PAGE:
Undescended Testicle


Basic Facts

  • Four out of 5 boys born with undescended testicles (those that did not drop into the scrotum) will see the problem resolve on its own by age 1.
  • By age 2, a testicle not located in the scrotum will begin to lose some of its fertility potential.
  • Undescended testicles may increase the risk of testicular cancer 4 to 10 times if treatment is delayed.

The testicles, the male reproductive sex glands, produce sperm and the hormone testosterone and are found in the scrotum (the sac below the penis). Undescended testicles, also known as cryptorchidism, refer to testicles that fail to reach the scrotum while in the womb and at birth can reside anywhere between the kidney and the scrotum. The condition is listed under four different categories depending on where the testicle is found.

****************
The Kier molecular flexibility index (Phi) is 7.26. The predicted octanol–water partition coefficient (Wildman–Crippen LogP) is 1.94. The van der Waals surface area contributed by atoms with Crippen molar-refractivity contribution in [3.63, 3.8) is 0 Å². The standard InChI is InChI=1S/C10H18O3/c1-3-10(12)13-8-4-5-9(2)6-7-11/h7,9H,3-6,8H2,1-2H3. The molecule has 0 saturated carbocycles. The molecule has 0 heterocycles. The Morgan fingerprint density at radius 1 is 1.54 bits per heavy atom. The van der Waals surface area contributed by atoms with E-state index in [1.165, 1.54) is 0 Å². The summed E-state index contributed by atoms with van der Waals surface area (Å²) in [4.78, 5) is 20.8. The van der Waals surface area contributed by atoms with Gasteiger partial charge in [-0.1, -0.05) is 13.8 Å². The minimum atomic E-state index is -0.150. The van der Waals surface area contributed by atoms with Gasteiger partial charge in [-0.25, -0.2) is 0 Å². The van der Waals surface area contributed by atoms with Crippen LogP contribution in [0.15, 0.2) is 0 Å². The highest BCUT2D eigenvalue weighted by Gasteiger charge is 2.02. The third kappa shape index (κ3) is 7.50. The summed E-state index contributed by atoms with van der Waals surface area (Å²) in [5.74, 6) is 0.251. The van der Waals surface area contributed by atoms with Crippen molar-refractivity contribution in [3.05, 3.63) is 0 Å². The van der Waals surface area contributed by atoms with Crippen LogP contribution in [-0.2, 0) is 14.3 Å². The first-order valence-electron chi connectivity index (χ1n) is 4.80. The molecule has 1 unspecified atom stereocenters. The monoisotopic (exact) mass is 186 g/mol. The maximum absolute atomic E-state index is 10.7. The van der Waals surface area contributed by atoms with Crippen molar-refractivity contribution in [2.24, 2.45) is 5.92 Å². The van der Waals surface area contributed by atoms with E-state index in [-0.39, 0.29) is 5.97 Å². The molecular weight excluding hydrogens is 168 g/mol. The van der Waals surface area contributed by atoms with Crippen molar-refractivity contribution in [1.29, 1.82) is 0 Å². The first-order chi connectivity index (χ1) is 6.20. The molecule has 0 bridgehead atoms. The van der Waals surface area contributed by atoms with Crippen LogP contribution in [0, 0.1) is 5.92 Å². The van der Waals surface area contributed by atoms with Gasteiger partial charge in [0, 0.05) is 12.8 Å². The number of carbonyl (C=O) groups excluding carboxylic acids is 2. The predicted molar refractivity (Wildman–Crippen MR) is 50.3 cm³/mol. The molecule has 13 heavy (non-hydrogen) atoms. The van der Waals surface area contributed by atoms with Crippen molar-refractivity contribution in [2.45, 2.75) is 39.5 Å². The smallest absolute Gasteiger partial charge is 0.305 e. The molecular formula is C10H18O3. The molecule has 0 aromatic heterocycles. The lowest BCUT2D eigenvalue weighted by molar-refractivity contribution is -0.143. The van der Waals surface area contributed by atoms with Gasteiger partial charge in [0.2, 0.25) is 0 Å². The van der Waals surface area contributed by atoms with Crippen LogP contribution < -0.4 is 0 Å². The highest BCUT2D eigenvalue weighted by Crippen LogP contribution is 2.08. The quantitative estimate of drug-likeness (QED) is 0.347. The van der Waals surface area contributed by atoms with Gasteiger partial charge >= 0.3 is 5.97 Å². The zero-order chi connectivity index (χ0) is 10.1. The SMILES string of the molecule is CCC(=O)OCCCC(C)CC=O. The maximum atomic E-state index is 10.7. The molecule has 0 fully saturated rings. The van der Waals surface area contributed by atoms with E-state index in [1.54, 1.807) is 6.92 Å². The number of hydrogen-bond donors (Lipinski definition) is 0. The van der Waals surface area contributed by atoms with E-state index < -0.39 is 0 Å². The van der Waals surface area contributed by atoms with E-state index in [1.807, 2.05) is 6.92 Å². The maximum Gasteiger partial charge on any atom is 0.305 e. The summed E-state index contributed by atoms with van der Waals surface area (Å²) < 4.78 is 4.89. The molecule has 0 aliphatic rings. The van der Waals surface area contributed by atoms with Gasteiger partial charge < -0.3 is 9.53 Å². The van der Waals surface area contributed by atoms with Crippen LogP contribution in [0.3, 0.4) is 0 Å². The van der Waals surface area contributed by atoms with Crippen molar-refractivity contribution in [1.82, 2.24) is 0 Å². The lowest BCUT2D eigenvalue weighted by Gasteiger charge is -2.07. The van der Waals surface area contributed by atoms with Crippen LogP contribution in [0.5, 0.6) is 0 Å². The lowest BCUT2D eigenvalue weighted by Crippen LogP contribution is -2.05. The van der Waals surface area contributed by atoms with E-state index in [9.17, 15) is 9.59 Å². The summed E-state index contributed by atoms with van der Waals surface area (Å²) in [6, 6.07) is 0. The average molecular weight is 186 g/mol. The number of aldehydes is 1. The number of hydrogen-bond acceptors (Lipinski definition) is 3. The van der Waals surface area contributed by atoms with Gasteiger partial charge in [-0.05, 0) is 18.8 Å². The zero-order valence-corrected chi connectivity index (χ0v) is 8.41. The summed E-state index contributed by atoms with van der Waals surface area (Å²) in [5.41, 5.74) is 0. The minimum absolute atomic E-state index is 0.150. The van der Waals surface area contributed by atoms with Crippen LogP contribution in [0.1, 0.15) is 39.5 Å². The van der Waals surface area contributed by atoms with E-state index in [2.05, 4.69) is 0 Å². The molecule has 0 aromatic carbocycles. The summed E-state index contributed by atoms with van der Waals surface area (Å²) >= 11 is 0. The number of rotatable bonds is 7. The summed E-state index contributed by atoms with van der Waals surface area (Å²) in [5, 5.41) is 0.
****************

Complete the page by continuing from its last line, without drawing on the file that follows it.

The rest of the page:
• Abdominal testicle;
  • Ectopic testicles;
  • Canalicular testicles; and
  • Retractile testicles.


There are no symptoms associated with an undescended testicle.


No definite cause for one or both undescended testicles has been determined.


The condition is usually diagnosed during examinations of an infant male after birth.


Surgery is the standard treatment for undescended testicles. If the testicles are removed, the procedure is called orchiectomy. If the testicles are moved, the procedure is called orchidopexy. Both the orchidopexy and orchiectomy should be performed when a child is between 1 and 2 years of age.

If the undescended testicle is near the scrotum, physicians may instead treat the condition with multiple injections of human chorionic gonadotropin, a hormone that stimulates the production of testosterone and encourages the testicles to descend.

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